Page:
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Lakeshore residents re-organizing, as 50 wind farm generators expected  

Credit:  By Mike Desmond | WBFO | August 14, 2019 | wbfo.org ~~

There is no plan for wind generators off-shore from southern Erie County, but opponents are organizing just in case. A firm called Diamond Wind is expected to file for at least 50 generators in the lake next month, when as a window for wind farm applications opens.

The small group meeting Tuesday evening at the Southtowns Walleye Association in Hamburg is a successor to GLOW, the group that fought windmills in Lake Erie a decade ago. Some of the people at the meeting were completely opposed to windmills. Some were opposed to windmills on land anywhere and all were opposed to them in the lake.

Paul Michalec said Albany has too much power to ignore local people and local views.

“The state gets the authority to do the siting, actually override the locality’s ability to zone projects,” he said. “Article 10 doesn’t apply on the lake because the town’s authority on the lake, only the state does. So again, it’s the ability of the state to just come in and say, ‘Here’s what we’re going to do.'”

Michalec said the state should have a conversation with local people about any proposal filed and should oppose the plan because of the claimed threat wind generator construction and operation represent to the fresh water of the Great Lakes, with a large fleet of off-shore windmills possible in the Cleveland area, upstream from Western New York.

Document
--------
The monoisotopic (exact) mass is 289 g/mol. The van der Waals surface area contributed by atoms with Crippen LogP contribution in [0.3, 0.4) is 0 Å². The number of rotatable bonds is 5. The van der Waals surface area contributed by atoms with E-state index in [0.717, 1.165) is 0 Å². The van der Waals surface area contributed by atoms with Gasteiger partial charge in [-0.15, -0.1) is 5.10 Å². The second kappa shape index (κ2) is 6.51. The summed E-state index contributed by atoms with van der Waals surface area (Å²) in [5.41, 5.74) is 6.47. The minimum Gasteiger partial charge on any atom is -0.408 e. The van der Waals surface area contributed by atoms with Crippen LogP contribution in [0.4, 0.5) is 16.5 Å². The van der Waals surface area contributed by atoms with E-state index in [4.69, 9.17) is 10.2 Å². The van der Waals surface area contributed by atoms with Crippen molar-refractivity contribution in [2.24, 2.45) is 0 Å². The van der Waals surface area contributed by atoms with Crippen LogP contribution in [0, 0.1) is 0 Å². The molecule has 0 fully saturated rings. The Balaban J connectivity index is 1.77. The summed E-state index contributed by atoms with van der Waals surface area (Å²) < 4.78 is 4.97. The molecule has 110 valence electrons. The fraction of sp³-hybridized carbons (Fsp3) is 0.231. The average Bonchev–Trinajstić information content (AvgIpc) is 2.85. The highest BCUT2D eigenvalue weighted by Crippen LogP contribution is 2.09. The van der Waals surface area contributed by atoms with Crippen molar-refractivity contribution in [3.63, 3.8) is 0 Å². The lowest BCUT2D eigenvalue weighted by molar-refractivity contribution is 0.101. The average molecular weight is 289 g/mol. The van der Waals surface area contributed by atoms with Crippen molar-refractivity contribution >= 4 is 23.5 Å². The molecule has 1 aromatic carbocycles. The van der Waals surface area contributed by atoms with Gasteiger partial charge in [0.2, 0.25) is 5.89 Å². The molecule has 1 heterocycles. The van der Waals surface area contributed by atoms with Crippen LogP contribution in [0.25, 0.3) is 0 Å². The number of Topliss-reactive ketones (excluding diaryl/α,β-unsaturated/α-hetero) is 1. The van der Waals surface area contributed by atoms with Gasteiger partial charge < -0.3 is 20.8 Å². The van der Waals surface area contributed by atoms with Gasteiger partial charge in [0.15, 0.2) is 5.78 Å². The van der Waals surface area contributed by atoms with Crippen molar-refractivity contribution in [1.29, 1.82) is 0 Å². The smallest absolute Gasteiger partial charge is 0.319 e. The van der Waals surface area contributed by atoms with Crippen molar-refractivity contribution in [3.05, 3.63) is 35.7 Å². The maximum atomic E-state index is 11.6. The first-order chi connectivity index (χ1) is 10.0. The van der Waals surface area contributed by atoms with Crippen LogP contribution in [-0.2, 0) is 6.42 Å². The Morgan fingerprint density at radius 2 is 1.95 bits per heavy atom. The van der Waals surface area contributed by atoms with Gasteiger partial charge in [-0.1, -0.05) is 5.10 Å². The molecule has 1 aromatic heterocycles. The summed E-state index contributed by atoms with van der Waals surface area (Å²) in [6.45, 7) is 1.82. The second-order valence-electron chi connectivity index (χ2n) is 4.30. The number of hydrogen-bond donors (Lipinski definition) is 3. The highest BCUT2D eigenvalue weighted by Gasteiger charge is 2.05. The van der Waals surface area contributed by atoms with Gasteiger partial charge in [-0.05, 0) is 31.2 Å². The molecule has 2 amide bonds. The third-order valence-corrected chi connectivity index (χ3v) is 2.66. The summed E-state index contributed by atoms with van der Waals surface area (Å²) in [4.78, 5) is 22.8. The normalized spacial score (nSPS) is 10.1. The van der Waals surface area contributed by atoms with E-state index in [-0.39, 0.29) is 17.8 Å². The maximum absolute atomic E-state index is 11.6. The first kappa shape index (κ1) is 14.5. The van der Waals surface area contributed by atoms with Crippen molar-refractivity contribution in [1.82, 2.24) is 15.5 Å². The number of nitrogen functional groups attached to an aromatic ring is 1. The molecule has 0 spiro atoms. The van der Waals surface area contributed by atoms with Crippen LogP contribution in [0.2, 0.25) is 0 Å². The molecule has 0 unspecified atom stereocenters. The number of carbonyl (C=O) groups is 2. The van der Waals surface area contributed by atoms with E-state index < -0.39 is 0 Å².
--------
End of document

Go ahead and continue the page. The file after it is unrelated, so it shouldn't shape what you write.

It is not just Erie County, with groups in Niagara County and along Lake Ontario opposed to off-shore wind. Chautauqua County Legislator Kevin O’Connell said he is opposed, citing the threat to drinking water.

“The risk to our environment and to our major benefit, which is our fresh water as the future plays out, areas that have clean, fresh water are going to be the places that are going to see increased residents and migration from places that don’t have those benefits,” O’Connell said.

Elizabeth O’Donnell said stirring up the lake sediment to build off-shore windfarms threatens current and future generations.

“What’s going to happen then? To children, grandchildren, great-nieces, great-nephews?” she asked. “I don’t want us to be stupid and ruin the lake for them. This is the largest fresh water in the world. We have this amazing thing here and we need to understand the treasure that that is.”

Source:  By Mike Desmond | WBFO | August 14, 2019 | wbfo.org

This article is the work of the source indicated. Any opinions expressed in it are not necessarily those of National Wind Watch.

The copyright of this article resides with the author or publisher indicated. As part of its noncommercial effort to present the environmental, social, scientific, and economic issues of large-scale wind power development to a global audience seeking such information, National Wind Watch endeavors to observe “fair use” as provided for in section 107 of U.S. Copyright Law and similar “fair dealing” provisions of the copyright laws of other nations. Send requests to excerpt, general inquiries, and comments via e-mail.

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